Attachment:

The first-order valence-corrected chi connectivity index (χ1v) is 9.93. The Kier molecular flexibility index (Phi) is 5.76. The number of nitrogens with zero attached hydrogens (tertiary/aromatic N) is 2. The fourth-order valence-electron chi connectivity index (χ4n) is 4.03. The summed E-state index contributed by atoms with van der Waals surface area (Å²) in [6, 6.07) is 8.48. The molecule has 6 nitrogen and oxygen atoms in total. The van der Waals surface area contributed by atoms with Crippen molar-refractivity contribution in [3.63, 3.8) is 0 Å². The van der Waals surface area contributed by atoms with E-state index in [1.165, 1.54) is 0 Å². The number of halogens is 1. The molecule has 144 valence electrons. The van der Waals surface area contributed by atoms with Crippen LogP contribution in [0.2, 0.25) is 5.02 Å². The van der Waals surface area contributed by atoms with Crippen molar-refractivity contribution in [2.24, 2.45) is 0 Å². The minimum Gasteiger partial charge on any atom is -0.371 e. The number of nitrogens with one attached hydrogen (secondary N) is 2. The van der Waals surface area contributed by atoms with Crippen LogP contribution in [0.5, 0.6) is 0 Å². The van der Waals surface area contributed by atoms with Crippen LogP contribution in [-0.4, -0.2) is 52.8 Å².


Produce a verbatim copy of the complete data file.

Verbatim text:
The first-order valence-corrected chi connectivity index (χ1v) is 9.93. The Kier molecular flexibility index (Phi) is 5.76. The number of nitrogens with zero attached hydrogens (tertiary/aromatic N) is 2. The fourth-order valence-electron chi connectivity index (χ4n) is 4.03. The summed E-state index contributed by atoms with van der Waals surface area (Å²) in [6, 6.07) is 8.48. The molecule has 6 nitrogen and oxygen atoms in total. The van der Waals surface area contributed by atoms with Crippen molar-refractivity contribution in [3.63, 3.8) is 0 Å². The van der Waals surface area contributed by atoms with E-state index in [1.165, 1.54) is 0 Å². The number of halogens is 1. The molecule has 144 valence electrons. The van der Waals surface area contributed by atoms with Crippen LogP contribution in [0.2, 0.25) is 5.02 Å². The van der Waals surface area contributed by atoms with Crippen molar-refractivity contribution in [2.24, 2.45) is 0 Å². The minimum Gasteiger partial charge on any atom is -0.371 e. The number of nitrogens with one attached hydrogen (secondary N) is 2. The van der Waals surface area contributed by atoms with Crippen LogP contribution in [0.5, 0.6) is 0 Å². The van der Waals surface area contributed by atoms with Crippen LogP contribution in [-0.4, -0.2) is 52.8 Å².